Conference presentations are available to watch on YouTube here.
A new article in the Marine Professional discusses a recent announcement from the Norwegian government of intentions to reduce emissions from domestic shipping and fishing vessels by half by 2030 and to promote the development of zero- and low-emission solutions for all vessel categories.
The IMarEST is The Institute of Marine Engineering, Science and Technology; the international professional body and learned society for all marine professionals. IMarEST has a registered charity status and is the first Institute to bring together marine engineers, scientists and technologists into one international multi-disciplinary professional body. The IMarEST has categories of membership for everyone with an interest in the marine world, and is the largest marine organisation of its kind with a worldwide membership of over 20,000 individuals based in over 120 countries.
Our mission is to work with the global marine community to promote scientific development of marine engineering, science and technology, providing opportunities for the exchange of ideas and practices and upholding the status, standards and expertise of marine professionals worldwide. The IMarEST aims to;
Awareness of climate change is generally high amongst the IMarEST’s membership, and the Institute's position on climate change is available here. The Institute’s aspirations for Navigating a Changing Climate are to contribute to raising awareness and work together with the partners of the coalition to help the inland and maritime navigation infrastructure sector respond to climate change. By furthering understanding, providing targeted technical support, and building capacity, the coalition’s ‘Navigating a Changing Climate’ initiative will encourage the owners, operators and users of waterborne transport infrastructure to reduce greenhouse gas emissions and shift to low carbon maritime and inland navigation infrastructure, and to act urgently to strengthen resilience and improve preparedness to adapt to the changing climate. As a learned society, IMarEST supports and inspires the development of best practice in marine engineering, science and technology, addressing the needs of society at sea and making a positive difference in line with our Corporate Vision of a world where marine resources and activities are sustained, managed and developed for the benefit of humanity.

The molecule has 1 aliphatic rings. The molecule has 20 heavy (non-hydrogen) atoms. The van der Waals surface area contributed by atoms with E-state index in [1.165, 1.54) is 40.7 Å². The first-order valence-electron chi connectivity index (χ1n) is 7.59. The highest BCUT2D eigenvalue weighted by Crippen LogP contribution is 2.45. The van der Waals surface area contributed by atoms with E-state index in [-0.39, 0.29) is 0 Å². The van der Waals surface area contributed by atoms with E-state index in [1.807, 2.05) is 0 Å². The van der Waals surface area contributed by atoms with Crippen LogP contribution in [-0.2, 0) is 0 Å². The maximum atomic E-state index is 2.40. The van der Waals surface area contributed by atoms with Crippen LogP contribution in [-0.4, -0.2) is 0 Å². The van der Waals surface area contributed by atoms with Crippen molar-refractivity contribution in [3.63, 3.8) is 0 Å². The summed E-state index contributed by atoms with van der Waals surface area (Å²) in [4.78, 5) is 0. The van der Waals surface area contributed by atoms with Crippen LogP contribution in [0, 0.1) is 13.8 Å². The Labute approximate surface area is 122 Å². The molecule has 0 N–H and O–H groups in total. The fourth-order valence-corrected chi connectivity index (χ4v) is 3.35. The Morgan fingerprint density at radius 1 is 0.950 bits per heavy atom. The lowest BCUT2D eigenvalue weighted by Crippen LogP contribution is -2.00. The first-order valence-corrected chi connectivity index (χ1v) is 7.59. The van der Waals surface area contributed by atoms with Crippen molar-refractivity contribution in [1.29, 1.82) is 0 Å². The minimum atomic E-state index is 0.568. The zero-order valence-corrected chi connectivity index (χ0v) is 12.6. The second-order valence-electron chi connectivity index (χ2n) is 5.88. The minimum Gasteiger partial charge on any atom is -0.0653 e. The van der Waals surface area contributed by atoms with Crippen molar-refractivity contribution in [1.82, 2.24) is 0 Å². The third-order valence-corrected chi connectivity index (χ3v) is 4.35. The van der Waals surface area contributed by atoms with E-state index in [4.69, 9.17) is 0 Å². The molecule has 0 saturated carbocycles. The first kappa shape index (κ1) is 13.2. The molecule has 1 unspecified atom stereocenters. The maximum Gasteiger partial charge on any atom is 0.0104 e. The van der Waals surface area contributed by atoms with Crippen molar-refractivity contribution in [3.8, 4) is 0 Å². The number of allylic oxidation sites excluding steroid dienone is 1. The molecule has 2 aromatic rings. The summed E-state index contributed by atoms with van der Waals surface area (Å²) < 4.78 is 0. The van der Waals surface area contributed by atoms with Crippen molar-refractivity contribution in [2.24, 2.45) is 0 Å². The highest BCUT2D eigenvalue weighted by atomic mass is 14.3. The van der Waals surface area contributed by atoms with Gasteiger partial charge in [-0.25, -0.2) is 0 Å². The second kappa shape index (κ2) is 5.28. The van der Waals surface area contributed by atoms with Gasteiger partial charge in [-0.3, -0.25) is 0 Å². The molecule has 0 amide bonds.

A new article in the Marine Engineers Messenger discusses a proposal from BIMCO to the International Maritime Organization (IMO) which calls to regulate propulsion power of ships in order to sustain the greenhouse gas savings already achieved through slower steaming.
A new article in the Marine Engineers Messenger discusses a new report by the Maritime Strategies International (MSI) consultancy on behalf of the European Climate Foundation that considers a study of radical decarbonisation effects on shipping.
The report focusses on the consequences for shipping markets of a major shift in energy consumption away from hydrocarbons and towards renewables and biofuels. Decarbonisation efforts to address climate change will have radical implications, if the Paris Agreement goals are met, the fossil fuel cargo base that shipping serves would undergo an aggressive and prolonged transformation.
You can read the full article here.